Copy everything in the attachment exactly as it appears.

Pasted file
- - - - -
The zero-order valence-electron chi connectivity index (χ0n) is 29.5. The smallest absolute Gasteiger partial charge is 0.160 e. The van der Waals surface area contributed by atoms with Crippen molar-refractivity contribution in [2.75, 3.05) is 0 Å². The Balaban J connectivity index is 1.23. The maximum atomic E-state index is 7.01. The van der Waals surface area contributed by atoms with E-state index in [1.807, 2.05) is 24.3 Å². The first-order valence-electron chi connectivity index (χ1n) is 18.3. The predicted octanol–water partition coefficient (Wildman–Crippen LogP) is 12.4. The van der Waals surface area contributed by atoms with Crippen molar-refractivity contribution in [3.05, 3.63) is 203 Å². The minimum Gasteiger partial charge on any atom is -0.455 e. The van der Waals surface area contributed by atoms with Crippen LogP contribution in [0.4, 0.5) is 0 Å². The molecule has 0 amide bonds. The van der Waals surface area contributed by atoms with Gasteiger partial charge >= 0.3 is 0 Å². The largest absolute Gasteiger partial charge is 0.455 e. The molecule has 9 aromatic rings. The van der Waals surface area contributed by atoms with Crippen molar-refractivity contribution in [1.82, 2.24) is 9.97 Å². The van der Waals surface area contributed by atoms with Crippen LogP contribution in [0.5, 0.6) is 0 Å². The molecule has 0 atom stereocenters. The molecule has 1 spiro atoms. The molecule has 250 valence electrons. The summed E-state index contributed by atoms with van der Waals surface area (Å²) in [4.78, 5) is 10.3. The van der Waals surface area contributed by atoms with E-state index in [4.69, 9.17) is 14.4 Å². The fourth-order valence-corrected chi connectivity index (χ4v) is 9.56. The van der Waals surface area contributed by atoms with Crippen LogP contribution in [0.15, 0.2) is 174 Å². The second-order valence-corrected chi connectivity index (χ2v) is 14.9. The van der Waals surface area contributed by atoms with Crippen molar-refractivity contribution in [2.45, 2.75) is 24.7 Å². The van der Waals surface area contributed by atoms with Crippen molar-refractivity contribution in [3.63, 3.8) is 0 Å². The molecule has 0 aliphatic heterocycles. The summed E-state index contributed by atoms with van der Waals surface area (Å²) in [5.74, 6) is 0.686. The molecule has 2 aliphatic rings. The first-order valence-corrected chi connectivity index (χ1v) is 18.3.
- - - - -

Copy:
The zero-order valence-electron chi connectivity index (χ0n) is 29.5. The smallest absolute Gasteiger partial charge is 0.160 e. The van der Waals surface area contributed by atoms with Crippen molar-refractivity contribution in [2.75, 3.05) is 0 Å². The Balaban J connectivity index is 1.23. The maximum atomic E-state index is 7.01. The van der Waals surface area contributed by atoms with E-state index in [1.807, 2.05) is 24.3 Å². The first-order valence-electron chi connectivity index (χ1n) is 18.3. The predicted octanol–water partition coefficient (Wildman–Crippen LogP) is 12.4. The van der Waals surface area contributed by atoms with Crippen molar-refractivity contribution in [3.05, 3.63) is 203 Å². The minimum Gasteiger partial charge on any atom is -0.455 e. The van der Waals surface area contributed by atoms with Crippen LogP contribution in [0.4, 0.5) is 0 Å². The molecule has 0 amide bonds. The van der Waals surface area contributed by atoms with Gasteiger partial charge >= 0.3 is 0 Å². The largest absolute Gasteiger partial charge is 0.455 e. The molecule has 9 aromatic rings. The van der Waals surface area contributed by atoms with Crippen molar-refractivity contribution in [1.82, 2.24) is 9.97 Å². The van der Waals surface area contributed by atoms with Crippen LogP contribution in [0.5, 0.6) is 0 Å². The molecule has 0 atom stereocenters. The molecule has 1 spiro atoms. The molecule has 250 valence electrons. The summed E-state index contributed by atoms with van der Waals surface area (Å²) in [4.78, 5) is 10.3. The van der Waals surface area contributed by atoms with E-state index in [4.69, 9.17) is 14.4 Å². The fourth-order valence-corrected chi connectivity index (χ4v) is 9.56. The van der Waals surface area contributed by atoms with Crippen LogP contribution in [0.15, 0.2) is 174 Å². The second-order valence-corrected chi connectivity index (χ2v) is 14.9. The van der Waals surface area contributed by atoms with Crippen molar-refractivity contribution in [2.45, 2.75) is 24.7 Å². The van der Waals surface area contributed by atoms with Crippen molar-refractivity contribution in [3.63, 3.8) is 0 Å². The molecule has 0 aliphatic heterocycles. The summed E-state index contributed by atoms with van der Waals surface area (Å²) in [5.74, 6) is 0.686. The molecule has 2 aliphatic rings. The first-order valence-corrected chi connectivity index (χ1v) is 18.3.